When determining the market price for comparable transactions, the tax authorities often meet with difficulties, particularly because of a lack of official data regarding market prices. In some cases, courts may deem sufficient a document issued by the regional statistical board that states that no information about the market prices for particular kinds of goods (or works or services) is available. However, the tax authorities may try to make a more comprehensive search for comparables. Not only do they ask the statistics authorities, they also try to obtain information from customs authorities, chambers of commerce, or local administrations responsible for price monitoring and regulation. However, it often is difficult for the tax authorities to assess the impact of variables such as volume discounts, credit terms, and quality differences in determining arm’s-length prices even for commodities such as metals and crude oil. It is even more challenging to address issues such as interest rates on intragroup loans, transactions involving intellectual property, and intragroup services. The use of "secret comparables" by tax authorities in CIS countries has not been consistent, though there have been isolated cases. Generally, the burden of proving prices do not meet the arm’s-length principle is the responsibility of the tax authorities. However, in Russia, where litigation on transfer pricing is increasingly common, the taxpayer still must be prepared to provide the tax authorities or the courts with sufficient evidence that its market price estimations are reasonable.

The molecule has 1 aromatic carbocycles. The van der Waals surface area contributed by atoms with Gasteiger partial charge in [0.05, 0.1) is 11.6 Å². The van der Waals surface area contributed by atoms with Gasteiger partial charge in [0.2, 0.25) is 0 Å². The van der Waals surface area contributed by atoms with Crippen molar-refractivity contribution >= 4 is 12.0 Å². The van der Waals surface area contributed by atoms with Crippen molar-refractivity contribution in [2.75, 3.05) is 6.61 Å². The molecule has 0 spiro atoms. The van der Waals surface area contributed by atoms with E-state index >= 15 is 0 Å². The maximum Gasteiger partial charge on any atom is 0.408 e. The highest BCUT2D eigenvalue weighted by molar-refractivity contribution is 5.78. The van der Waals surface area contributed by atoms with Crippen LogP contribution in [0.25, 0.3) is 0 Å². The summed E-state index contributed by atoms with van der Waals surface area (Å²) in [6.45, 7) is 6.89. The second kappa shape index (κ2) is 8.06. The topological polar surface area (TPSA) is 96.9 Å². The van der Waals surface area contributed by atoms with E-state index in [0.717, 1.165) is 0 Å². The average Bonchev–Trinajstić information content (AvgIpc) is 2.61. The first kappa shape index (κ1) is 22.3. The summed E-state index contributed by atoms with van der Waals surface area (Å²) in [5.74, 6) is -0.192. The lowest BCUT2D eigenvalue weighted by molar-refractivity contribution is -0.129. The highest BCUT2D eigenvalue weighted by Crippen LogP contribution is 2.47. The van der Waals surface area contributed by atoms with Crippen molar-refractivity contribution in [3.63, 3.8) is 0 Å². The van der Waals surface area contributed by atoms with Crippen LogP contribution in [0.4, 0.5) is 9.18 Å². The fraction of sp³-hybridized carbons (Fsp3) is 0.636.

When the tax authorities determine that the income of an entity is understated as a result of a sale of goods at a price lower than market price, that entity should adjust its income accordingly in calculating its profit tax liabilities. Penalties and interest on unpaid tax will be due as a result of any adjustments made. There is no provision in the domestic tax regulations of any CIS country that would enable the other party to the transaction to make a corresponding adjustment, which would increase the cost of the purchased goods by the same amount as the seller increased its gross revenue.
Transfer pricing is one of the biggest tax headaches facing multinational corporations around the world. Time and again, tax authorities have found it to be one of the most lucrative areas for raising tax revenue. For the same reason, transfer pricing undoubtedly will become more significant in the future in every CIS jurisdiction. In some places, the adoption of OECD-style rules is still in the future; in others, the rules are already in place, but the tax authorities are in the process of honing their skills and increasing their expertise and enforcement powers.
Based on these trends, companies in the CIS should be implementing policies and procedures to identify and manage transfer pricing risks to ensure that their transactions will not be challenged by the tax authorities.